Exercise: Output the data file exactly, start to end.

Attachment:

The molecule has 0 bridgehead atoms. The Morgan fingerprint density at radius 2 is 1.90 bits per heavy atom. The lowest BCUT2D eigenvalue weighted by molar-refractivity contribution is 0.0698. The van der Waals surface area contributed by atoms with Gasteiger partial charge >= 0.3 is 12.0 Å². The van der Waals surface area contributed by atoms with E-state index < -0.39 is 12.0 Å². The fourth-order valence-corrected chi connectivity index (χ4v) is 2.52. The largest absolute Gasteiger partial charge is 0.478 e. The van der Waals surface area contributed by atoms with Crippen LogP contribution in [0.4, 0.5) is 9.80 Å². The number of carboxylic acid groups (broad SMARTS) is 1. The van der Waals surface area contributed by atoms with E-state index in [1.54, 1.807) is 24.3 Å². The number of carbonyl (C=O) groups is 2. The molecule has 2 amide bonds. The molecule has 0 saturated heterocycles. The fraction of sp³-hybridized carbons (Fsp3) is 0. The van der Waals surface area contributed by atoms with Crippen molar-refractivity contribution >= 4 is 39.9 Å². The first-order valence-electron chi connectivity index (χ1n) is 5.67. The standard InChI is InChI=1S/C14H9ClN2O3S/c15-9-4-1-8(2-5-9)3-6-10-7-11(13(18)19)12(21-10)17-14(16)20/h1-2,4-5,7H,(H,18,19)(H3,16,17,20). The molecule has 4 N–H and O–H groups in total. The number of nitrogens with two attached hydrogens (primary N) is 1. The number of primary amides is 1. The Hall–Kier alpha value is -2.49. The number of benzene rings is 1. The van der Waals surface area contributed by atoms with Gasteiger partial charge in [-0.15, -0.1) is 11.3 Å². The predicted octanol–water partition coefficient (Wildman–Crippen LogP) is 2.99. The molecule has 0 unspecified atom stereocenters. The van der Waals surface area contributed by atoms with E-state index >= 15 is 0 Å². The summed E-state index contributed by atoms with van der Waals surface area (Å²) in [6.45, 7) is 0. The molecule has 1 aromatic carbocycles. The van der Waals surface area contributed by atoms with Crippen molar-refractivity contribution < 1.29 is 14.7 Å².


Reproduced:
The molecule has 0 bridgehead atoms. The Morgan fingerprint density at radius 2 is 1.90 bits per heavy atom. The lowest BCUT2D eigenvalue weighted by molar-refractivity contribution is 0.0698. The van der Waals surface area contributed by atoms with Gasteiger partial charge >= 0.3 is 12.0 Å². The van der Waals surface area contributed by atoms with E-state index < -0.39 is 12.0 Å². The fourth-order valence-corrected chi connectivity index (χ4v) is 2.52. The largest absolute Gasteiger partial charge is 0.478 e. The van der Waals surface area contributed by atoms with Crippen LogP contribution in [0.4, 0.5) is 9.80 Å². The number of carboxylic acid groups (broad SMARTS) is 1. The van der Waals surface area contributed by atoms with E-state index in [1.54, 1.807) is 24.3 Å². The number of carbonyl (C=O) groups is 2. The molecule has 2 amide bonds. The molecule has 0 saturated heterocycles. The fraction of sp³-hybridized carbons (Fsp3) is 0. The van der Waals surface area contributed by atoms with Crippen molar-refractivity contribution >= 4 is 39.9 Å². The first-order valence-electron chi connectivity index (χ1n) is 5.67. The standard InChI is InChI=1S/C14H9ClN2O3S/c15-9-4-1-8(2-5-9)3-6-10-7-11(13(18)19)12(21-10)17-14(16)20/h1-2,4-5,7H,(H,18,19)(H3,16,17,20). The molecule has 4 N–H and O–H groups in total. The number of nitrogens with two attached hydrogens (primary N) is 1. The number of primary amides is 1. The Hall–Kier alpha value is -2.49. The number of benzene rings is 1. The van der Waals surface area contributed by atoms with Gasteiger partial charge in [-0.15, -0.1) is 11.3 Å². The predicted octanol–water partition coefficient (Wildman–Crippen LogP) is 2.99. The molecule has 0 unspecified atom stereocenters. The van der Waals surface area contributed by atoms with E-state index >= 15 is 0 Å². The summed E-state index contributed by atoms with van der Waals surface area (Å²) in [6.45, 7) is 0. The molecule has 1 aromatic carbocycles. The van der Waals surface area contributed by atoms with Crippen molar-refractivity contribution < 1.29 is 14.7 Å².